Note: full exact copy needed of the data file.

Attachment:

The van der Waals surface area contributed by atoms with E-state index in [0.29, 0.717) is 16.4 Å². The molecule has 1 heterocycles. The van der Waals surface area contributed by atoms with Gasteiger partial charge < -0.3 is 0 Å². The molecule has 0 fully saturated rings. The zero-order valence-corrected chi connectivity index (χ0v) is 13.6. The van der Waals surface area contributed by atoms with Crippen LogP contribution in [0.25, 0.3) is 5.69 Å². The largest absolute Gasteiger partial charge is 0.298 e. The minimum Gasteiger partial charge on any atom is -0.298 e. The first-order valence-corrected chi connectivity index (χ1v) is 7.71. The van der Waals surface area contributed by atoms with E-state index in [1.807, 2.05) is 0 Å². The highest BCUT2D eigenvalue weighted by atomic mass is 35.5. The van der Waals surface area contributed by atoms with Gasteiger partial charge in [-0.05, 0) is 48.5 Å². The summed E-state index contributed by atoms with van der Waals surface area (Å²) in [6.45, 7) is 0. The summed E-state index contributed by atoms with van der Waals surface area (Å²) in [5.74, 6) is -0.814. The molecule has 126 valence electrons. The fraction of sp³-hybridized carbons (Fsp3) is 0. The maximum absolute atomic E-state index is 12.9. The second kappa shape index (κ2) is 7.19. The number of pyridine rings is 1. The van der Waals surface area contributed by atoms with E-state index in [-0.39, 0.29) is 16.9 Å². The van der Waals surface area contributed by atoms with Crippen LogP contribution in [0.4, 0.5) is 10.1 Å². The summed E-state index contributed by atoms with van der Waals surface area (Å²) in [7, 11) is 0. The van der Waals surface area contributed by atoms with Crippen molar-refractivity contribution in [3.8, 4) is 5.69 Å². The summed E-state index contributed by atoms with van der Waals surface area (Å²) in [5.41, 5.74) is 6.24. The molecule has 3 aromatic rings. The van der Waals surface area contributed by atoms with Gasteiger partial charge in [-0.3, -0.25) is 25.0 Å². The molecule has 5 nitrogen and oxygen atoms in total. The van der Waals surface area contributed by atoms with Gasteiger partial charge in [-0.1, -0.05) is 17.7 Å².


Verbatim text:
The van der Waals surface area contributed by atoms with E-state index in [0.29, 0.717) is 16.4 Å². The molecule has 1 heterocycles. The van der Waals surface area contributed by atoms with Gasteiger partial charge < -0.3 is 0 Å². The molecule has 0 fully saturated rings. The zero-order valence-corrected chi connectivity index (χ0v) is 13.6. The van der Waals surface area contributed by atoms with Crippen LogP contribution in [0.25, 0.3) is 5.69 Å². The largest absolute Gasteiger partial charge is 0.298 e. The minimum Gasteiger partial charge on any atom is -0.298 e. The first-order valence-corrected chi connectivity index (χ1v) is 7.71. The van der Waals surface area contributed by atoms with E-state index in [1.807, 2.05) is 0 Å². The highest BCUT2D eigenvalue weighted by atomic mass is 35.5. The van der Waals surface area contributed by atoms with Gasteiger partial charge in [-0.05, 0) is 48.5 Å². The summed E-state index contributed by atoms with van der Waals surface area (Å²) in [6.45, 7) is 0. The summed E-state index contributed by atoms with van der Waals surface area (Å²) in [5.74, 6) is -0.814. The molecule has 126 valence electrons. The fraction of sp³-hybridized carbons (Fsp3) is 0. The maximum absolute atomic E-state index is 12.9. The second kappa shape index (κ2) is 7.19. The number of pyridine rings is 1. The van der Waals surface area contributed by atoms with E-state index in [-0.39, 0.29) is 16.9 Å². The van der Waals surface area contributed by atoms with Crippen LogP contribution in [0.4, 0.5) is 10.1 Å². The summed E-state index contributed by atoms with van der Waals surface area (Å²) in [7, 11) is 0. The van der Waals surface area contributed by atoms with Crippen molar-refractivity contribution in [3.8, 4) is 5.69 Å². The summed E-state index contributed by atoms with van der Waals surface area (Å²) in [5.41, 5.74) is 6.24. The molecule has 3 aromatic rings. The van der Waals surface area contributed by atoms with Gasteiger partial charge in [-0.3, -0.25) is 25.0 Å². The molecule has 5 nitrogen and oxygen atoms in total. The van der Waals surface area contributed by atoms with Gasteiger partial charge in [-0.1, -0.05) is 17.7 Å².